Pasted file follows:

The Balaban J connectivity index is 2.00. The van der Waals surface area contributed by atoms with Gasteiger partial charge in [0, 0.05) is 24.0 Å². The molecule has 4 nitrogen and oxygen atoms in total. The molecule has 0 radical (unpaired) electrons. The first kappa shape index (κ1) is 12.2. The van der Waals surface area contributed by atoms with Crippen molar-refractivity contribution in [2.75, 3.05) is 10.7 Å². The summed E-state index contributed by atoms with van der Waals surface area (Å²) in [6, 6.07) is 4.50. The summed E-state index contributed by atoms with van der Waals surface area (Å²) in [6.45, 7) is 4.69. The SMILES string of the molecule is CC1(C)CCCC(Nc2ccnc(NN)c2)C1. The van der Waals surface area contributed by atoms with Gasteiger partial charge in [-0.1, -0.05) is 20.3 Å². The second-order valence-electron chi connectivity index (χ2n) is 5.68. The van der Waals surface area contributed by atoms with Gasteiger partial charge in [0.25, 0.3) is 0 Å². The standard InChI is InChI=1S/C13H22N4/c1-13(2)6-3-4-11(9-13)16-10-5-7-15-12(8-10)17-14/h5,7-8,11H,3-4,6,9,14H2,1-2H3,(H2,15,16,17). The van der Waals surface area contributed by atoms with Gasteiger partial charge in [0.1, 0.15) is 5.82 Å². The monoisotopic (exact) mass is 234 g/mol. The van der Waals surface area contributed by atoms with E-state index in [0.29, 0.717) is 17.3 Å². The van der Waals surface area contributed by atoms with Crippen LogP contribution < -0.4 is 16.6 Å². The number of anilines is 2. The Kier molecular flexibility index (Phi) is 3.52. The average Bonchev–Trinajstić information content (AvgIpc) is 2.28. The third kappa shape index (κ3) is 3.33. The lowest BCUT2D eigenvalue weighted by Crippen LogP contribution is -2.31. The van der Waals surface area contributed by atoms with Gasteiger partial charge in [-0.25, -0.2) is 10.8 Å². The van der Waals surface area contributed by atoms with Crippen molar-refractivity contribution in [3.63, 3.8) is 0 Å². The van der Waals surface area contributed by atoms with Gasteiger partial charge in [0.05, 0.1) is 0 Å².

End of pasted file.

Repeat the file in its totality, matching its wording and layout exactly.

The Balaban J connectivity index is 2.00. The van der Waals surface area contributed by atoms with Gasteiger partial charge in [0, 0.05) is 24.0 Å². The molecule has 4 nitrogen and oxygen atoms in total. The molecule has 0 radical (unpaired) electrons. The first kappa shape index (κ1) is 12.2. The van der Waals surface area contributed by atoms with Crippen molar-refractivity contribution in [2.75, 3.05) is 10.7 Å². The summed E-state index contributed by atoms with van der Waals surface area (Å²) in [6, 6.07) is 4.50. The summed E-state index contributed by atoms with van der Waals surface area (Å²) in [6.45, 7) is 4.69. The SMILES string of the molecule is CC1(C)CCCC(Nc2ccnc(NN)c2)C1. The van der Waals surface area contributed by atoms with Gasteiger partial charge in [-0.1, -0.05) is 20.3 Å². The second-order valence-electron chi connectivity index (χ2n) is 5.68. The van der Waals surface area contributed by atoms with Gasteiger partial charge in [0.25, 0.3) is 0 Å². The standard InChI is InChI=1S/C13H22N4/c1-13(2)6-3-4-11(9-13)16-10-5-7-15-12(8-10)17-14/h5,7-8,11H,3-4,6,9,14H2,1-2H3,(H2,15,16,17). The van der Waals surface area contributed by atoms with Gasteiger partial charge in [0.1, 0.15) is 5.82 Å². The monoisotopic (exact) mass is 234 g/mol. The van der Waals surface area contributed by atoms with E-state index in [0.29, 0.717) is 17.3 Å². The van der Waals surface area contributed by atoms with Crippen LogP contribution < -0.4 is 16.6 Å². The number of anilines is 2. The Kier molecular flexibility index (Phi) is 3.52. The average Bonchev–Trinajstić information content (AvgIpc) is 2.28. The third kappa shape index (κ3) is 3.33. The lowest BCUT2D eigenvalue weighted by Crippen LogP contribution is -2.31. The van der Waals surface area contributed by atoms with Gasteiger partial charge in [-0.25, -0.2) is 10.8 Å². The van der Waals surface area contributed by atoms with Crippen molar-refractivity contribution in [3.63, 3.8) is 0 Å². The van der Waals surface area contributed by atoms with Gasteiger partial charge in [0.05, 0.1) is 0 Å².